Guy Bannerman, a veteran of 29 seasons at Shaw, visited with Newton not long ago, the two talking a bit about end-of-life things.
“It’s hard to overstate his contribution,” Bannerman, who first met Newton in 1968 when both were at Stratford, said. “He came from Britain and put down roots here and stayed. He devoted his career to furthering our Canadian vision. Theatre Calgary, still surviving and still strong today, is a big success story.”
Bannerman lauded Newton for a humanistic approach, hiring actors of colour long before there was a drive for inclusivity.
“And he was incredibly loyal,” Bannerman adds. “He made it possible for actors like me to have a life. You could talk to Christopher and ask what the next season was looking like, and he would tell you. You would know how to make some life decisions. The idea that you could make a home in the same place you were working and not have to spend time on the road as your children were growing up, was an amazing gift.”
Another veteran Shaw actor, Neil Barkley, said Newton basically created his career, providing him with challenges and routinely confounding his expectations of what he could do.
“He opened my eyes to a world of music and literature and culture that I never would have discovered on my own,” Barkley explained. “And his goal of an ensemble where each person in every department was made to feel like they had an equal share in the success of the work resulted in it being a very invigorating and hugely fun company to be a part of.”
Barkley recognized Newton for his curatorial genius in choosing both plays and people. Like Bannerman, he relished the opportunities he had to share the stage with the artistic director as an equal member of the ensemble.
“Seeing him be as uncertain and vulnerable as an actor just out of theatre school made my natural fears and self-doubt much more manageable,” remembers Barkley. “And his insistence on being in the ‘chorus’ dressing room with the most junior and inexperienced actors drove home the egalitarian nature of the Shaw company.”
Newton’s enormous influence has been felt across Canada, as has his passing Monday. Besides the extensive credits he amassed over 23 years with the Shaw Festival, he also mentored many actors, playwrights and directors over the years and lent his support to numerous arts organizations.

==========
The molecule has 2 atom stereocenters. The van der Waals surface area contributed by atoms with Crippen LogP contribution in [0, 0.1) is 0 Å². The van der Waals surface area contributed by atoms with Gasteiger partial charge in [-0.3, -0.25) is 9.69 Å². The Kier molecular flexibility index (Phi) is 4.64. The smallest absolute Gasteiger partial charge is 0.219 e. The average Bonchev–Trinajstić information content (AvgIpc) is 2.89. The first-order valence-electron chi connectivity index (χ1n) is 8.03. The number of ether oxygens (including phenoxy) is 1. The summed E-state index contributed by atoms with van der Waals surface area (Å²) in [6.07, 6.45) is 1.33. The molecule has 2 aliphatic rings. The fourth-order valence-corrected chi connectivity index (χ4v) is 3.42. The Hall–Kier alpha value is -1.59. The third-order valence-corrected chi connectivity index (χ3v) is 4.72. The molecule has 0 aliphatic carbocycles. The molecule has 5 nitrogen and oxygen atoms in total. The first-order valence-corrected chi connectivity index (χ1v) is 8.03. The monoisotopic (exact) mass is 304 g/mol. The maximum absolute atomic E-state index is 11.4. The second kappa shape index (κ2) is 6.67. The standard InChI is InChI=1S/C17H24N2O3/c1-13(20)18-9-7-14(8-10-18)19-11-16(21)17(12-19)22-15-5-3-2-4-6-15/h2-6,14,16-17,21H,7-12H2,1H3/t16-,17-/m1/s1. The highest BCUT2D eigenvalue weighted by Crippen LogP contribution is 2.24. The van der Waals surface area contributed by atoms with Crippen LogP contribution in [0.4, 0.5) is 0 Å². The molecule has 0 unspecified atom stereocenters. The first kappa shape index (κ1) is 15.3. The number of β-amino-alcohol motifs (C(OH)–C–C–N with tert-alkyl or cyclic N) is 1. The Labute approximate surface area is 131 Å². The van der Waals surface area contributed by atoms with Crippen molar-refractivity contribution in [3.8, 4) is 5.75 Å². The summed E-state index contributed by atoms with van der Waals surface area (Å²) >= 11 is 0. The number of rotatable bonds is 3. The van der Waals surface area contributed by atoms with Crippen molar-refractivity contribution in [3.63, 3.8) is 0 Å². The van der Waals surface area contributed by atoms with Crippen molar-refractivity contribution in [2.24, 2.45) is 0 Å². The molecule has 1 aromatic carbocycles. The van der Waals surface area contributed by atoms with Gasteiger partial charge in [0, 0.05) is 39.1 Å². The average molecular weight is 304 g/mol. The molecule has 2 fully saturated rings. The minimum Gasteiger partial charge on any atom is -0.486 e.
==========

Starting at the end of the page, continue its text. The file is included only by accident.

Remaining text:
In 2002, the Shaw Board of Governors conferred on him the lifetime title of Artistic Director Emeritus for his tireless work in cultivating and developing the organization. His contributions to both Shaw and Canadian theatre in general were further recognized with the establishment of the Christopher Newton Interns Program launched in 2018.
“He was formative to so many organizations,” said Jennings, “but Shaw was lucky that for the majority of his peak career, he was here. The largest number of attendees were coming here during his time.”
And Jennings is quick to point out that his importance stretches outside of the walls of the local theatre company.
“Beyond that, he was formative for the Shaw Festival and for this community. What he did for the Shaw Festival changed the nature of Niagara-on-the-Lake, and Niagara in general. Had there not been a Christopher Newton, I’m not sure there would still be a Shaw Festival.”
Jennings says the Shaw Festival will work with Newton’s husband, Nicholas MacMartin, on a celebration of his life at an appropriate time. They will also ask for MacMartin’s advice on the proper way to recognize Newton’s legacy during the 2022 season.